Learn more about upcoming opportunities to see our programs live

The Art of Persuasion in Leadership

A big part of any leader’s job is to persuade others. Sometimes it’s to get everyone on board with their vision for the organization. But often, the persuasion is more subtle, such as when inspiring an individual to strive to reach their fullest potential.

Regardless of the end goal, when leaders understand how to use persuasion in their communications, they can be more thoughtful and intentional about their language and, ultimately, be more effective. Consider these five factors to improve your persuasion skills every time you communicate.


When trying to persuade others, it is useful to begin by making sure they have the facts and information that led you to the position you are trying to champion. This can include stories and lessons learned in previous situations, data related to the current landscape, and any emerging trends that can help predict future direction. When you show people how you arrived at your vision, you have more credibility, and people are more likely to get onboard.


Timing is everything when it comes to persuading others. By considering what else is going on in the organization or in an individual’s specific situation, you will find it easier to identify times when people will be more approachable and receptive to new ideas. Because gaining alignment is a two-way process, it is also often better to address specific topics face-to-face and with more time than you think you might need. This allows you to read the situation, connect with how people seem to be interpreting your message, and provide opportunities to explore the vision through questions and open discussion.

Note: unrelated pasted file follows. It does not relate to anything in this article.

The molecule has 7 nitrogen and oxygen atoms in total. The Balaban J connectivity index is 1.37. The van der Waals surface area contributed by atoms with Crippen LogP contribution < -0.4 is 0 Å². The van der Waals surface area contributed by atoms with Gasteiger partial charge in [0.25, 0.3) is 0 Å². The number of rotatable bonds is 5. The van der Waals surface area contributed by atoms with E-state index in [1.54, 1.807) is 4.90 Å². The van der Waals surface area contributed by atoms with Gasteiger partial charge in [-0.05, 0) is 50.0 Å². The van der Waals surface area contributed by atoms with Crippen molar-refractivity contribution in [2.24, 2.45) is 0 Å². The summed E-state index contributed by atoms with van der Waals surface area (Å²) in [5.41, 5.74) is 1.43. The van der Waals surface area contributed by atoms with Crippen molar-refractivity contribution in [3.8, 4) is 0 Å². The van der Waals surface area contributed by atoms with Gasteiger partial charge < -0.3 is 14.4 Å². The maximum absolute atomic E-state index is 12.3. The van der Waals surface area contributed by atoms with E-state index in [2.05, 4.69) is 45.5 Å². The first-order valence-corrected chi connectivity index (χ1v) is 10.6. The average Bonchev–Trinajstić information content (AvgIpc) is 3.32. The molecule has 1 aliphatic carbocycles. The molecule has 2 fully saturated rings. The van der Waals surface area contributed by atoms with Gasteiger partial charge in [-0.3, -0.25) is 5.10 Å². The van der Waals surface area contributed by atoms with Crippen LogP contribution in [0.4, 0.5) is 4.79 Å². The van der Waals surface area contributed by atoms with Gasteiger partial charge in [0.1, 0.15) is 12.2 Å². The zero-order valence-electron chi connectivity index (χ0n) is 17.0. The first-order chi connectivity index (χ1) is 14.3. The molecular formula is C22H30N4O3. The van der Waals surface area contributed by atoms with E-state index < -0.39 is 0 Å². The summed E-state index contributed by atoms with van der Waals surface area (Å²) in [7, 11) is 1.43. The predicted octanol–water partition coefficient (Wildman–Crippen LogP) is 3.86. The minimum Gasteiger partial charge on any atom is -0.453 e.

The amount of information shared correlates with the level of trust between a leader and the people they are trying to persuade. In situations where it is necessary to build trust, providing more information earlier leads to a higher degree of trust. Delivering information in digestible chunks allows time for it to sink in. Receiving information is also critical to build mutual trust, so hone your listening skills and learn how to elicit feedback.

Keep in mind that if there is a high degree of mistrust early in the process, too much information delivered too early can backfire. First address the reasons for the trust issues, and then provide more information as the relationship evolves.


When persuading others, the final outcome has to be reasonably predictable to both sides in order to get to the same conclusion. When two parties start with two different sets of expectations, the gap between them should be narrowed incrementally over time. This serves to build trust and results in an outcome that is acceptable to all concerned.

Mutual Benefit

The final piece of the persuasion puzzle is mutual benefit. Ensure that both parties gain something from the decisions made and that everybody feels that the encounter was successful. As you approach the deadline or the final outcome, make sure that you can see what the other person will gain from it. Keep track of these gains and share them along the way so that it’s clear how they are benefitting from being persuaded to your view. This also helps to generate buy-in throughout the process.

Persuasion Is a Key Communication Skill

The art of persuasion is not about learning sales tactics. It’s about communicating effectively to convince others to adopt your position or share your perspective and feel good about it. By understanding what others want and need—information, time, trust, and so on—leaders can be more persuasive, whether inspiring an individual to do their best or rallying an entire organization to support their vision. To learn more about how you can be more persuasive as a leader, read our Guide to Mastering Communications in the Workplace.